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Special needs trust info may assist Maryland residents

Some Maryland parents may have children with disabilities. Though these parents undoubtedly love their children immensely, this love may also lead to serious concerns about how their children will be cared for after their parents' passing. Luckily, individuals may be able to address such concerns as they work on their estate plans. Setting up a special needs trust could prove considerably beneficial.

In many cases, special needs individuals rely on disability income, and a sudden influx of extra money -- such as from an inheritance -- could potentially lead those individuals to be disqualified from obtaining that income. Therefore, many parents likely want to avoid possibly causing issues with their children's income while also providing them with an inheritance. In these cases, information on special needs trusts could help.

Double duty: Why a will and a power of attorney are necessary

A young couple recently agreed to buy a house from her grandmother. Negotiations were made, a contract was signed and closing was set. On the eve of closing, grandma died. The closing has yet to go through.

Most of us are often aware of a will and what it does-at least we generally have some idea. But many people might wonder what a power of attorney is, how it works and why it is necessary to have one alongside a valid will.

Unclear ownership could affect estate plan terms in Maryland

Many Maryland residents may create plans for their estates with certain ideas in mind. However, if those individuals get married more than once, there is a chance that the estate plan could be affected by those marriages. In some cases, remarriage could cause issues to arise between a surviving spouse and other loved ones when it comes to determining who is entitled to certain personal property.

Making designations in a will or other estate planning document can be immensely helpful. However, if there is no specific documentation as to who owns certain assets, there is a chance that a surviving spouse may try to take ownership out from under children from a previous marriage. For instance, if a will designates that the deceased's children are supposed to inherit a certain item like a necklace or table, a spouse could attempt to claim such an item as his or her own.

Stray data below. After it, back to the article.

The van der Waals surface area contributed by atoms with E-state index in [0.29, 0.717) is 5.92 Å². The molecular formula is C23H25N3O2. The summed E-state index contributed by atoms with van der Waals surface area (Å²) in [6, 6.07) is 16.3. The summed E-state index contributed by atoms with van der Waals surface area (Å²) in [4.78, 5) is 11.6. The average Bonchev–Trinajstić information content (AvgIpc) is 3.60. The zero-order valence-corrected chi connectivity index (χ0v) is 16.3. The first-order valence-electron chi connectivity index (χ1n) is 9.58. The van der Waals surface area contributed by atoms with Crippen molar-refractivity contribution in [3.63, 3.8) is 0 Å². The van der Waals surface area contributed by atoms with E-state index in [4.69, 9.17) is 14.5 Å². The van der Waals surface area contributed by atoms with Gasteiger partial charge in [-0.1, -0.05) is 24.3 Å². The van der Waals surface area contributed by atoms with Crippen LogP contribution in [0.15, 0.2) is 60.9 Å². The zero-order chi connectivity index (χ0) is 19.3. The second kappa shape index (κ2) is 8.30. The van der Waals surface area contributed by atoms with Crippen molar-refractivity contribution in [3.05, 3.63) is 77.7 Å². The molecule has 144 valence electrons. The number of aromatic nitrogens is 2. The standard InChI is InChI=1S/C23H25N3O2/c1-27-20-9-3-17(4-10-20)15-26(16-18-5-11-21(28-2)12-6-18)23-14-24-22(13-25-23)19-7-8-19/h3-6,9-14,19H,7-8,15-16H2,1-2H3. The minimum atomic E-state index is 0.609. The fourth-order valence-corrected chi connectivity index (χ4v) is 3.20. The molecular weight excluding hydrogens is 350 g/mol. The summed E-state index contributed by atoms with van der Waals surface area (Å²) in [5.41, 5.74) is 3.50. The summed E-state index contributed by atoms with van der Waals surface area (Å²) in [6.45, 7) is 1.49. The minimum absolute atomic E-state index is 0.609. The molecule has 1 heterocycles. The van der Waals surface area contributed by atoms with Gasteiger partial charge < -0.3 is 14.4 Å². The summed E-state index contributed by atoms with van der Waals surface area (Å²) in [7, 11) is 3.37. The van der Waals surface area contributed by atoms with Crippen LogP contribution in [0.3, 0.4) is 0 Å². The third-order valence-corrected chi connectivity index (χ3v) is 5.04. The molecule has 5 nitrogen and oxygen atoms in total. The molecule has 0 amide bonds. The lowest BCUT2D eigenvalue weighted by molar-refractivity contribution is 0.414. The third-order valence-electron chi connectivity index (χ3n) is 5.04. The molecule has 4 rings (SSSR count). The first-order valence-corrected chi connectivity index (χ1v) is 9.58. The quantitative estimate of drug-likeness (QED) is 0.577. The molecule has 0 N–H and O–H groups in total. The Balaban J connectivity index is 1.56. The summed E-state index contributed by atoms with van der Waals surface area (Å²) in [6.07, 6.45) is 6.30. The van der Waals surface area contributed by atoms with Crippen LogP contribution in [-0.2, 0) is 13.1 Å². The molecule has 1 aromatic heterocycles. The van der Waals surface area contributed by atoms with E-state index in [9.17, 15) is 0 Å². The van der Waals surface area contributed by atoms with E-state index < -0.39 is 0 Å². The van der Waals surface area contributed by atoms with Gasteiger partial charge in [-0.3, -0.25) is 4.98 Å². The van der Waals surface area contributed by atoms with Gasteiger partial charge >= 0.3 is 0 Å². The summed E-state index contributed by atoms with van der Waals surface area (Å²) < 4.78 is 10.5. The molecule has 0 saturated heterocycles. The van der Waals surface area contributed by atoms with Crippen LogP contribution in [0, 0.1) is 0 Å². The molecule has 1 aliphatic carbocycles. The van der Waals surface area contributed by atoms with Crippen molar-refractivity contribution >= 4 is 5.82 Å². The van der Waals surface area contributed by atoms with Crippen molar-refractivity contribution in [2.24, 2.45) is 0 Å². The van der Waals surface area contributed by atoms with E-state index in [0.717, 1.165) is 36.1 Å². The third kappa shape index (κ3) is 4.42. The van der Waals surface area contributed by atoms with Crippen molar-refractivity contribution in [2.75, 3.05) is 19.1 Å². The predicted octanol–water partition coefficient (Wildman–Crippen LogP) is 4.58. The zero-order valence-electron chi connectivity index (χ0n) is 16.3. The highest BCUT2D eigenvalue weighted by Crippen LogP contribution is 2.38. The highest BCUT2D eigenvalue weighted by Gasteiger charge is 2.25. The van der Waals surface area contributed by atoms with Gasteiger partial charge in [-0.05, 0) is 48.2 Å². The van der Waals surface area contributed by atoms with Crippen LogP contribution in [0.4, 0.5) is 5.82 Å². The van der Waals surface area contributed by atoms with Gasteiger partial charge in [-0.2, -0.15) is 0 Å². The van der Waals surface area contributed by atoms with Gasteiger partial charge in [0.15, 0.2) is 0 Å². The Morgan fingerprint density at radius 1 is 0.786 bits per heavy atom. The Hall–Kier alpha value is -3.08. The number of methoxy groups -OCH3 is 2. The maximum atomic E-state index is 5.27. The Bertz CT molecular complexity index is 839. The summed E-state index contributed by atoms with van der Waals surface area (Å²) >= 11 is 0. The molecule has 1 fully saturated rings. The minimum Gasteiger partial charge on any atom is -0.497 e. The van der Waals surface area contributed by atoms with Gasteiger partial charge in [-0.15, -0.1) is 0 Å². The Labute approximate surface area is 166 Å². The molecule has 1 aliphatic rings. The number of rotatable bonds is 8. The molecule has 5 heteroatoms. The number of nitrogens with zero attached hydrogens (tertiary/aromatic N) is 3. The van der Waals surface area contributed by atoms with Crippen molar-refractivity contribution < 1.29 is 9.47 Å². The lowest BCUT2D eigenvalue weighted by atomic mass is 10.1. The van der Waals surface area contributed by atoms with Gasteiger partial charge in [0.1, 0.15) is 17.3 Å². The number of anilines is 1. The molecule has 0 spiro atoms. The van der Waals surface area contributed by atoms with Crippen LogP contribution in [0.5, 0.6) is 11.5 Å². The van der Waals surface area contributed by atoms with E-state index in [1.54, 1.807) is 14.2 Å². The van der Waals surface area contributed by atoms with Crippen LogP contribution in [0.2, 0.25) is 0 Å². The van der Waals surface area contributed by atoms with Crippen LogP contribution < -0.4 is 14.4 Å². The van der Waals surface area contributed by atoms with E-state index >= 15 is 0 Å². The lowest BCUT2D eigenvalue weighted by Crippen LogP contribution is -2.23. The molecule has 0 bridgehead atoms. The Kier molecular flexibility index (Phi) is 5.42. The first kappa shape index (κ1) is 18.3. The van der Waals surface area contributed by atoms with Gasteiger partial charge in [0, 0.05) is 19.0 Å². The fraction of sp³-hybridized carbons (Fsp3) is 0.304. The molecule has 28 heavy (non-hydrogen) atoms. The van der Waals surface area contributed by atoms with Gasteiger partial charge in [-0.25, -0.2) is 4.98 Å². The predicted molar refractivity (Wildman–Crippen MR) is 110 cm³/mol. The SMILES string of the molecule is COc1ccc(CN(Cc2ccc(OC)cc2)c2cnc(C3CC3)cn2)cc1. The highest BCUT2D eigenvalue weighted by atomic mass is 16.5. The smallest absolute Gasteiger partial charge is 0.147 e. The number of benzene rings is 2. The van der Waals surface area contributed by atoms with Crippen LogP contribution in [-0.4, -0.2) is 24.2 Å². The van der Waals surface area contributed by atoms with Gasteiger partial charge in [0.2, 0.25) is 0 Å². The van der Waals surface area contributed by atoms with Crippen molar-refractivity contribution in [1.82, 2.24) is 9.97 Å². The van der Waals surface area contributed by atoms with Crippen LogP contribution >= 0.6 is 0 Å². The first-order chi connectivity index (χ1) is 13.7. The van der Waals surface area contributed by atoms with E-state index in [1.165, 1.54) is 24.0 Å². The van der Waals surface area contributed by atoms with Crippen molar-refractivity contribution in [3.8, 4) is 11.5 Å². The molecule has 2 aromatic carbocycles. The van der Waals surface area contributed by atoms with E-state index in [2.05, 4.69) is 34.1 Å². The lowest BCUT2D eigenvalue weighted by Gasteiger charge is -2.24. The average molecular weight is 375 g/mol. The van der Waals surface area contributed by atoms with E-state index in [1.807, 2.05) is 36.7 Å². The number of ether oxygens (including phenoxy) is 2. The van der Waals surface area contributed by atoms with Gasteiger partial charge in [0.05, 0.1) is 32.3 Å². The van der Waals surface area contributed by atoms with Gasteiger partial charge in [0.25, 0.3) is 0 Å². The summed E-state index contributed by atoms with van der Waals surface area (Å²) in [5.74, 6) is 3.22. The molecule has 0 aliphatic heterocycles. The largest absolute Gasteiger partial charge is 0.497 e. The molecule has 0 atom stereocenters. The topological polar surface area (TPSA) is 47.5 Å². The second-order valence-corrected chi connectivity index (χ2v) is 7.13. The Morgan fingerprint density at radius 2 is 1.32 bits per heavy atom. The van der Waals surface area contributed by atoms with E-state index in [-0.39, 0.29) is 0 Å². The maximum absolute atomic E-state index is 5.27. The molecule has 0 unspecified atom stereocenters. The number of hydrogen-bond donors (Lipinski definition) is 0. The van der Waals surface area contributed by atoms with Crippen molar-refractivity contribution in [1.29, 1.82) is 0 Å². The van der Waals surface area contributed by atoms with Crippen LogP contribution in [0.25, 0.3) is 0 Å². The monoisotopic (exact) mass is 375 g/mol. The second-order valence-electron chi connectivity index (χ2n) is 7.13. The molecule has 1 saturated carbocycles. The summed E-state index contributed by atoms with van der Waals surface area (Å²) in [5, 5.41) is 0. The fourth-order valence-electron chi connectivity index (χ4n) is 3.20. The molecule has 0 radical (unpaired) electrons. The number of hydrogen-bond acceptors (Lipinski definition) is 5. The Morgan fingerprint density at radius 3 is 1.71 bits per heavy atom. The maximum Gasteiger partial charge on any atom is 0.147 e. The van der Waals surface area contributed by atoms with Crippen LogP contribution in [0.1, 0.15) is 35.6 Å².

Maryland residents may face guardianship, conservatorship issues

Many older individuals often face incapacitation that leaves them unable to care for themselves and their affairs. As a result, an individual or entity may be appointed guardian in order to care for the unable person. Guardianship is a substantial responsibility, and the appointed individual may face issues when it comes to keeping up with a conservatorship or other estate-related area.

Maryland residents may be interested in such a situation currently surrounding the conservatorship of Zsa Zsa Gabor. The famed actress is currently 99 years old, and her husband has been taking care of her since 2001. He was named conservator to her estate in 2015. Reports stated that he receives $19,000 a month to take care of conservatorship expenses. However, the money comes from an escrow account attached to the couple's home, which was sold in 2013. 

Assistance may be useful during power of attorney appointments

Taking the time to address the potential physical and mental problems that could befall an individual in life could be a smart move to make. If a Maryland resident wants to prepare for the possibility of incapacitation, creating the applicable power of attorney documents may be a good place to start. Depending on the circumstances, different type of documents may be needed. 

If an individual wishes to make a power of attorney appointment, that person is known as the principal. The person being appointed is known as the agent. The principal can appoint a financial agent and/or health care agent. If the individual wants an agent to only have decision-making capabilities when it comes to financial matters, there is a power of attorney document for that appointment. A separate document is needed for a separate health care agent, but one agent could be appointed to handle both areas.

Probate litigation over Redstone estate proves complicated